Dollar Bill Money Clip




About: Come spend some time in the shop. I'm a hobbyist woodworker and professional computer geek in Northern California. I guess my projects will vary widely, and I have no clue what I plan to make next...

Looking for the ultimate safety for your money? How about sealing it in a layer of clear resin?!

You suggested I give this a try and so here we are! It came out excellent. In the video I say, "4 tries" but I'm pretty sure this was only number 3. I must be getting better at this...

Step 1: My Concept & the 1st Layer

I've had a couple false starts with this project. The first attempt I tried to paint on a thin layer of resin and tried this as a bent lamination, but it just wasn't thick enough to hold it's shape. The second time I made a thicker but straight casting and tried to bend it after the fact with heat and clamps. It ended up cracking in half.

So attempt number 3 I decided to try and make a casting with the shape of the clip in the block, and then I could just cut all the unneeded material off after it cured.

So, that means I will need a 3 part pour. The mold I'm using is a 4oz mold, and the first pour will just be 1oz. This will just be a base pour.

I mixed up some Polyester resin, poured it into the mold and waited about 20 minutes. You can tell you're ready to move on when you get to that jelly stage. The resin isn't hard but it's firm.

Step 2: 2nd Pour

You can now set your casting in and it will adhere to the resin without sinking in. I simply folded a dollar in half, then folded over the ends to make it a reasonable size clip. You want to push it down a bit to eliminate any bubbles you might get.

Mix up 1.5 oz of resin and pour it over the top. Now, polyester resin will catch on fire if you try the light trick on it. So I just try my best to pour slowly which helps minimize their creation.

I used a dowel to give the dollar bill it's bend. Now that I've completed the project, I'm not sure this step was really needed. I think I could have skipped it.

Step 3: 3rd Pour & the Waiting

After another twenty minutes I was once again at the jelly stage, but due to my process of getting the camera setup I let it go a little long.

I almost missed the window as you can see in the pictures. It was very hard to get the bill down into the resin, and I was worried that I might have ruined my effort with the extra minutes.

I mixed another 1.5 oz and crossed my fingers. Nothing to do now but wait till the resin cured.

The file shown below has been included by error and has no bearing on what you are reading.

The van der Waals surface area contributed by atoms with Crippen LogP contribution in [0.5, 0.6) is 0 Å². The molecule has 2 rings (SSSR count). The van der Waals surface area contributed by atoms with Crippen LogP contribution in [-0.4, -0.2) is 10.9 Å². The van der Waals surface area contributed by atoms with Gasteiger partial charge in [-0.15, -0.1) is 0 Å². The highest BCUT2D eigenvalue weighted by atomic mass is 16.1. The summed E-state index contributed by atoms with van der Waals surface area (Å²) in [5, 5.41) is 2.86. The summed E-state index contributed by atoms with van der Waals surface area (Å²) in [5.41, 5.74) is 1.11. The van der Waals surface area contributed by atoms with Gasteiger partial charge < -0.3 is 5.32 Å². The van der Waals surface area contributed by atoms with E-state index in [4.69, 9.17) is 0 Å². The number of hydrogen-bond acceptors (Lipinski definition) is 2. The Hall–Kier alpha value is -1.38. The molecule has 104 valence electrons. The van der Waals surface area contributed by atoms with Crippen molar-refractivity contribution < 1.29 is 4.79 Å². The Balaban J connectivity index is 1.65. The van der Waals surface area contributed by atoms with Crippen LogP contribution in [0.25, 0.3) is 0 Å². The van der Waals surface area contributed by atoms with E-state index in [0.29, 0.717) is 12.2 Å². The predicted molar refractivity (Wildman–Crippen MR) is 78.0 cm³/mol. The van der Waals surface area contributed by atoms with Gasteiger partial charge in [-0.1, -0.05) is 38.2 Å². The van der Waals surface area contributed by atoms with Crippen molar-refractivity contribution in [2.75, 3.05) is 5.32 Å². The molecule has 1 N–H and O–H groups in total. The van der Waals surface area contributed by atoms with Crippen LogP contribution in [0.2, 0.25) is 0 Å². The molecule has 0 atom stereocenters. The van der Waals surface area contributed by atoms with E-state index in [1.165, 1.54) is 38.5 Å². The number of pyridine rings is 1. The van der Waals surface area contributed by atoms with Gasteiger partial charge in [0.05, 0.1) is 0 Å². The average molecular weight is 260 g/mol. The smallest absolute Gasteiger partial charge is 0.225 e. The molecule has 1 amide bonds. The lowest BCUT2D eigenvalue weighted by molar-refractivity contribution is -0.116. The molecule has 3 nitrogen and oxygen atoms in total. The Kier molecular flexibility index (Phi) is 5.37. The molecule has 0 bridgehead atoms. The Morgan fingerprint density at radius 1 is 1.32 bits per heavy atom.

Step 4: Shaping & Drilling

The next day I was delighted to see a very successful casting! I couldn't even make out the layers on the side!

I took the block to the band saw to make a couple cuts on either side of the bill. Here is the reason for that. When I cast the dollar it was not perfectly centered or straight in the mold. If I tried to drill a hole for the larger end of the clip, it wouldn't be centered and might come through one of the sides. If you can manage a perfectly straight casting, this step can be skipped.

I then drilled a 1/4" hole through the back of the clip. This will act as the hinge for the money clip. All you really need to do now is cut a wedge from the front to this hinge and you have a functional clip.

Back to the band saw for the wedge cuts and some bulk removal of resin from the sides. I'm using a clamp to hold this. It's too small to make cuts without one! A money clip is hard to use without any fingers...

Step 5: Sanding & Finished Product

I took the roughed out clip to my belt sander and lightly sanded it to the final shape. The belt sander removed material in a hurry. Be patient and slow. You'll be happier with the results in the end.

Lastly I turned to my micro-mesh pads. They're a set of wet dry sanding/polishing pads made especially for plastics. They claim to go from 1500 grit to 12000 grit, but I've been told that might not be accurate grits. Regardless, they polish acrylics to a mirror shine. I took me about 20-30 minutes to sand through the grits.

The end product is pretty neat looking! I'm quite happy with it. I have no trouble with holding a stack of bills and a few credit cards. The one thing that I will say is that it doesn't spring back as well as a wood one I made a while back. That is just the nature of resin though, and a small price to pay for such a cool looking accessory.



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    8 Discussions


    2 years ago

    Ingenious! Never thought of a "money" money clip! Love it :)

    1 reply

    2 years ago

    Very cool thanks! I'm pretty sure it is illegal 2"deface" US currency but with inflation rates it's probably a good idea!

    2 replies

    Reply 2 years ago

    What is meant by "Defacing" US currency is changing a bill or coin into something it isn't. Like adding a zero to a one to make it appear to be a $10. That's a trick that counterfeiters have done for years. Like gluing the corner of a 10 or 20 to a one and putting it in a stack making it appear there are more 10's or 20's than there really are. Think about it. Stores have been gluing Santa Claus faces to one dollar bills for years. They haven't gotten in trouble.


    Reply 2 years ago

    No, add long as he doesn't try to buy anything with it, it's totally legal.


    2 years ago

    I don't know where to suggest this, but I have a future project for you: make a wood top on your lathe, and add a small bearing as the point, it will spin for a long time..... ten minutes maybe to make it and you will be amazed.


    2 years ago

    Great idea!


    2 years ago

    He did not deface the dollar. It is still intact and very protected from nearly anything. I believe the laws concerning defacing US currencies only apply to defacing with the intent to defraud others, kinda thing. The penny smashing machines at the boardwalk would have gotten people arrested and convicted years ago.